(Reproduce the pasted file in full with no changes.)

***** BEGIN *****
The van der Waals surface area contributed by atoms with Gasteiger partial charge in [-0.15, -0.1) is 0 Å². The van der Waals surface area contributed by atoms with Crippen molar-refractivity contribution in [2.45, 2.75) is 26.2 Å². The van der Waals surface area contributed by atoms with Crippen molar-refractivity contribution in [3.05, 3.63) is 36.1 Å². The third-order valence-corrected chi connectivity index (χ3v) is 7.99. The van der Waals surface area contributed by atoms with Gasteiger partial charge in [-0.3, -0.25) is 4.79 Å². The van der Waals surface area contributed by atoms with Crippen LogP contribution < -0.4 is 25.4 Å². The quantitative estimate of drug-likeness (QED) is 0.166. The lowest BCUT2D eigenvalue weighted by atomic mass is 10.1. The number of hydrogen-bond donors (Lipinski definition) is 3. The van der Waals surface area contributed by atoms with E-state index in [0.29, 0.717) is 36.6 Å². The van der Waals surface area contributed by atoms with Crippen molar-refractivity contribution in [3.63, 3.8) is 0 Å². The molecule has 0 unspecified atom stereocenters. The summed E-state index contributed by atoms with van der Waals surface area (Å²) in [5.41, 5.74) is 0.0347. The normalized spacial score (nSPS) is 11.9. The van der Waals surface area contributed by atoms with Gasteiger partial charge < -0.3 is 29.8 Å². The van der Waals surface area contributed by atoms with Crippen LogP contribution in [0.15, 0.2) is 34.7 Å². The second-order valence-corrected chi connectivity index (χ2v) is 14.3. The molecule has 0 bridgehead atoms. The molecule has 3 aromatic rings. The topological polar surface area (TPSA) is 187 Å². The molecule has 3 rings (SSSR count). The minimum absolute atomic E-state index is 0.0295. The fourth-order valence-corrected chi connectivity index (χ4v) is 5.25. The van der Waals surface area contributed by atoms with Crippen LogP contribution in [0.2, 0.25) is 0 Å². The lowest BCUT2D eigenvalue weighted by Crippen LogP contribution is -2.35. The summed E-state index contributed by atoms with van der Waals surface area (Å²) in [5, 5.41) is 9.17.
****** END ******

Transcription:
The van der Waals surface area contributed by atoms with Gasteiger partial charge in [-0.15, -0.1) is 0 Å². The van der Waals surface area contributed by atoms with Crippen molar-refractivity contribution in [2.45, 2.75) is 26.2 Å². The van der Waals surface area contributed by atoms with Crippen molar-refractivity contribution in [3.05, 3.63) is 36.1 Å². The third-order valence-corrected chi connectivity index (χ3v) is 7.99. The van der Waals surface area contributed by atoms with Gasteiger partial charge in [-0.3, -0.25) is 4.79 Å². The van der Waals surface area contributed by atoms with Crippen LogP contribution < -0.4 is 25.4 Å². The quantitative estimate of drug-likeness (QED) is 0.166. The lowest BCUT2D eigenvalue weighted by atomic mass is 10.1. The number of hydrogen-bond donors (Lipinski definition) is 3. The van der Waals surface area contributed by atoms with E-state index in [0.29, 0.717) is 36.6 Å². The van der Waals surface area contributed by atoms with Crippen molar-refractivity contribution in [3.63, 3.8) is 0 Å². The molecule has 0 unspecified atom stereocenters. The summed E-state index contributed by atoms with van der Waals surface area (Å²) in [5.41, 5.74) is 0.0347. The normalized spacial score (nSPS) is 11.9. The van der Waals surface area contributed by atoms with Gasteiger partial charge < -0.3 is 29.8 Å². The van der Waals surface area contributed by atoms with Crippen LogP contribution in [0.15, 0.2) is 34.7 Å². The second-order valence-corrected chi connectivity index (χ2v) is 14.3. The molecule has 0 bridgehead atoms. The molecule has 3 aromatic rings. The topological polar surface area (TPSA) is 187 Å². The molecule has 3 rings (SSSR count). The minimum absolute atomic E-state index is 0.0295. The fourth-order valence-corrected chi connectivity index (χ4v) is 5.25. The van der Waals surface area contributed by atoms with Crippen LogP contribution in [0.2, 0.25) is 0 Å². The lowest BCUT2D eigenvalue weighted by Crippen LogP contribution is -2.35. The summed E-state index contributed by atoms with van der Waals surface area (Å²) in [5, 5.41) is 9.17.